Romanticism

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What is romanticism?

Romanticism is a cultural movement that developed in Europe in the second half of the 18th century and lasted until the mid 19th century. This movement was very wide and influenced not only the visual arts but also politics, literature, and music. The term “romantic” in the 18th century had no sexual connotation, although in many languages romanticism and romance were linked. In fact, the term romanticism was developed from the term “roman” the name that was used instead of term “novel”, the type of literary work that emerged at the end of the 17th century.

These old novels usually describe unreal and marvelous events or natural beauties with melancholic emotions. In other words, romantic means “as in the description in the novels”. Although taken as a framework for romanticism in art is the period between the 1750s and 1850s, many art historians place romanticism in the period 1800-1840, between neoclassicism and realism.

Caspar David Friedrich, The Abbey in the Oakwood, 1809-10, oil on canvas, 110 x 171 cm (Alte Nationalgalerie, Berlin). Source

The historical circumstances of romanticism

The end of the 18th century brought a number of political changes, among which the French Revolution was the most important. The main motto of the French revolutionaries was liberté, égalité, fraternité – liberty, equality, fraternity, but after the Revolution, a period of fierce conflicts took place, after which the “despotism of Liberty” took place in France and a monarchy led by Napoleon was established.

The beginning of the 19th century was marked by the wars with Napoleon that drawn into the clashes many large European states with many human casualties and a violent change of borders with the strengthening of nationalism. In addition, the industrial revolution had brought major changes in society that caused major economic changes but also changes in society itself. Industrialization has also initiated urbanization so that the population was increasingly moving into the cities and a network of railroads started to grow.

Such sudden and turbulent changes caused the artists of romanticism to seek inspiration in some earlier times that were idealized, in exotic scenes or they were inspired by natural forces. Art served as a means of escape and gaining of freedom that did not exist in real life.

Basic ideas and artists of Romanticism

Romanticism started as a reaction to major social changes, and artists of romanticism expressed their resistance to the ideas of enlightenment and rationalism of the 18th century. Contrary to the rationality emphasized by rationalists, romantic art emphasizes irrational as well as personal emotions and the subjective experience of the artist. Since the Middle Ages were perceived as the Dark Ages, it was a great inspiration for the artists of Romanticism who transformed the Middle Ages into a time of fantasy.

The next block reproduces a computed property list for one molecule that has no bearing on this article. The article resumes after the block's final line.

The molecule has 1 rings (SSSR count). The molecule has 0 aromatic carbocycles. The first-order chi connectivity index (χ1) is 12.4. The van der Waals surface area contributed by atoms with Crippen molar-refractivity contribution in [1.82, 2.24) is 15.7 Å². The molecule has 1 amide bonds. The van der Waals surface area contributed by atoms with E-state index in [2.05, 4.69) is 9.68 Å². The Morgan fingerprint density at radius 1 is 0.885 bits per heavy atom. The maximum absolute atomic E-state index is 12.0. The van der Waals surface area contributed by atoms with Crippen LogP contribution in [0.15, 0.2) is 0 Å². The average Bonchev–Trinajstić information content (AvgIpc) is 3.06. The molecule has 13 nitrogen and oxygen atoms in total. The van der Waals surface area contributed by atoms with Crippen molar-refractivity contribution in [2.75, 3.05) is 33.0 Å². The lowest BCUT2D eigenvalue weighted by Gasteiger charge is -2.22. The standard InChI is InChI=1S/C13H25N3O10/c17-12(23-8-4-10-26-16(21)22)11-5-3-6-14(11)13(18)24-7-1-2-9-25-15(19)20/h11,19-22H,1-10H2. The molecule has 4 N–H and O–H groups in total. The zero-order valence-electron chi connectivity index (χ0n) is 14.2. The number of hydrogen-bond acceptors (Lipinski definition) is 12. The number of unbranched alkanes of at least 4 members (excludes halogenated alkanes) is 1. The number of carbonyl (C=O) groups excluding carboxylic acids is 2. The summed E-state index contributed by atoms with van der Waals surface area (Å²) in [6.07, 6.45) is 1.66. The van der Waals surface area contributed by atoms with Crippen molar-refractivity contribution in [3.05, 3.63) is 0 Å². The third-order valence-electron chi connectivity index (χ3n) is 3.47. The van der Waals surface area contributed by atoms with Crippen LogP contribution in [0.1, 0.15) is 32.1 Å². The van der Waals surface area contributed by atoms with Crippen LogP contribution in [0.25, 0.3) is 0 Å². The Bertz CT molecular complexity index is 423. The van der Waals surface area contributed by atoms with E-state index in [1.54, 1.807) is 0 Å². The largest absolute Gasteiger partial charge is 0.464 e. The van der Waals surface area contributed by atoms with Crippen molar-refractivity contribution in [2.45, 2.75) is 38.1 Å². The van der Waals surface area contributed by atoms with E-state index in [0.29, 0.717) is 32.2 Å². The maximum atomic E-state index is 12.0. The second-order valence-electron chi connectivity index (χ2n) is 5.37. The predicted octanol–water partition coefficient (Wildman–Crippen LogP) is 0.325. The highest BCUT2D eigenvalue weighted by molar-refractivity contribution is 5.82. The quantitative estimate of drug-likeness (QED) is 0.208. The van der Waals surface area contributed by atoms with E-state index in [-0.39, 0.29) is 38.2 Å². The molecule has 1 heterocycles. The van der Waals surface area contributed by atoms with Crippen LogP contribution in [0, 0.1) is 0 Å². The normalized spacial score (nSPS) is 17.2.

There are frequent depictions of dreams as the state of mind when the reason is sleeping and also nightmares with grotesque, terrible, and sadistic beings. Also, artists of romanticism were inspired by the idea of a hero who, like the artist himself, is an exceptional person worthy of admiration. Emotions were a lasting inspiration for the romanticists and they tried to show them in a more faithful way, and especially melancholy and “world pain” were present. Even nature and natural forces which the romanticists admired served to articulate the emotions of the artist.

Although romanticism first appeared among German and British artists, it quickly spread through France and other European countries. Henry Fuseli, a Swiss artist who spent most of his life in Britain, was particularly inspired by supernatural and nightmares. His painting The Nightmare was one of the first images that were a transition from neoclassic to romanticism, with the sense of emotion, and Fuseli was one of the first artists to try to portray the contents of the human subconscious.

Henry Fuseli “The Nightmare”

In France of this period, paintings depicting landscapes were very popular, but also painting depicting historical scenes containing a romantic view of the world, as was the case with French artists Antoine-Jean Gros.  One of the most famous artists of this period is certainly Francisco de Goya who created in Spain and was a witness of the conflict between Napoleon’s troops and the Spaniards and the crimes committed by the French, which is why the frequent motive in his works is the cruelty and uncontrolled power of madness.

 

photo sources: metmuseum,  artist.com


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